July 28, 2000
Mrs. Francis Webb is in the midst of a bit of house cleaning at her home on Kaw street. Such tasks never seem to end. But, once in a while some interesting memorabilia turns up - bits and pieces that bring back pleasant memories - and Mrs. Webb has been kind enough to share one of these with me. Going through miscellaneous papers stored in a box, she found an issue of the Ghost Town Gazette, a 1982 newspaper project of upper grade students at the now-defunct Sumner school, east of Perry. The focus was on another age in Sumner when the community supported an independent, 12-year school, along with a Frisco Railroad station and a scattering of shops and other businesses. Virtually all of them have long since vanished. The school building remains but it has been used primarily as a residence the past few years.
The four-page tabloid newspaper is spiced with interesting stories and pictures about yesteryear, the way things were in Sumner when the community east of Perry throbbed with activity. The name, Ghost Town Gazette, has an eerie sound, but perhaps the students felt Sumner's future was clouded, at best, even at that point in time. There is a nostalgic but upbeat tone to the student-produced newspaper, and the overall effect is one of loving memories about days gone by. A boxed item on page one explains something about the choice of a name for the paper. It refers to a book, "Ghost Towns of Oklahoma," written by John Morris. "Sumner is considered a ghost town by Morris," the students wrote. "Also, Sumner has been featured as a ghost town in an exhibit at the Oklahoma Territorial Museum. There are few people living in Sumner now (the year was 1982, remember), and the post office and businesses are gone. But Sumner still has an active church and schools. We wonder if we are the only ghost town in Oklahoma that still has a school." Not long after that, the school was closed and youngsters from the Sumner area were assigned to other districts. The Baptist church is still active, however.
Some of the headlines invited readers to become familiar with the little crossroads town. "Sumner History" by Janelle Hyatt, Rejina James and Valerie Quick related that the community once had two blacksmiths, a 13-room hotel, a stockyard, the post office, the school, two churches (Christian and Baptist), two lumber yards, two banks, two grocery stores, a cotton gin, two grain elevators, a feed lot, a garage, and people had smokehouses. Henry Rieman recalled traveling to Perry on the Frisco train for 25 cents. The story concluded: "One recent state map said that Sumner had a population of 19, but we made a count, and we think that there are 37 people now. That's good, for Sumner."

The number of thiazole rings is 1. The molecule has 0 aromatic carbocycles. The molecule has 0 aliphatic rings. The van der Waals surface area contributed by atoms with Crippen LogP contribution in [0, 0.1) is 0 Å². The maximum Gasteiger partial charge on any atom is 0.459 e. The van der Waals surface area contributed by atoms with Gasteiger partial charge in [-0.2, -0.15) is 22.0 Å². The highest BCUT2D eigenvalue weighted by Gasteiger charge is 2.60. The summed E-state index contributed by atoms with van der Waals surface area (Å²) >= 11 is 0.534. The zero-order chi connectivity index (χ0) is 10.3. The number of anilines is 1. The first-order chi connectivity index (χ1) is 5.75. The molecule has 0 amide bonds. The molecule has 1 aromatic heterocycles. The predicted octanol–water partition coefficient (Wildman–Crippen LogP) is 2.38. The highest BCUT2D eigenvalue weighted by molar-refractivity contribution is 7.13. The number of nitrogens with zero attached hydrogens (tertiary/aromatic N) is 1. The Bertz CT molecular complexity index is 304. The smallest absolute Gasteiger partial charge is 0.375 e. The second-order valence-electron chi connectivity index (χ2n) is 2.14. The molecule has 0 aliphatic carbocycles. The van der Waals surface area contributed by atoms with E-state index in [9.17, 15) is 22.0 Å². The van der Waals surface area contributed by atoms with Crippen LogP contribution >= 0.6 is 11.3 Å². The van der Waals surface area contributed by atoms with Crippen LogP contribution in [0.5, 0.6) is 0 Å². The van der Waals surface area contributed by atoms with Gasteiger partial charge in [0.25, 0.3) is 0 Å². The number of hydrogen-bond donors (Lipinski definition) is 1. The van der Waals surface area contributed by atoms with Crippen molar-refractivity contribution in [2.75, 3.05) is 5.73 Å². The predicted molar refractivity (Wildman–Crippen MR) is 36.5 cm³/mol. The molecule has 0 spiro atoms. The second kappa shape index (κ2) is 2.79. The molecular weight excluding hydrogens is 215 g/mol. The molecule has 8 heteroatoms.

Other interesting articles are sprinkled through the eight-page paper. Some of the bylines showed the names of these writers: Lori Champion, Missy Fisher, Andrea Garcia, Sarah Tappe, Charles Prewitt, Gene Matheson, Danielle Dawes, Timmy Matheson, Shannon Rogers, Kerry McAngus, Steven Sorrell, Lisa Boyd, David Johns, Kerri Speer, Steven King and Greg Speer. Numerous early day pictures appear, including one showing Sumner's first high school graduating class, composed of these scholars: Francis Mosena, Anna Nielson, Keith McQuiston, Glenn Eales, Alice Kercher an Herbert Tillman.
This is an interesting document and it should be preserved along with other literature pertaining to Sumner's history. I appreciate Mrs. Webb’s thoughtfulness in letting me have this copy.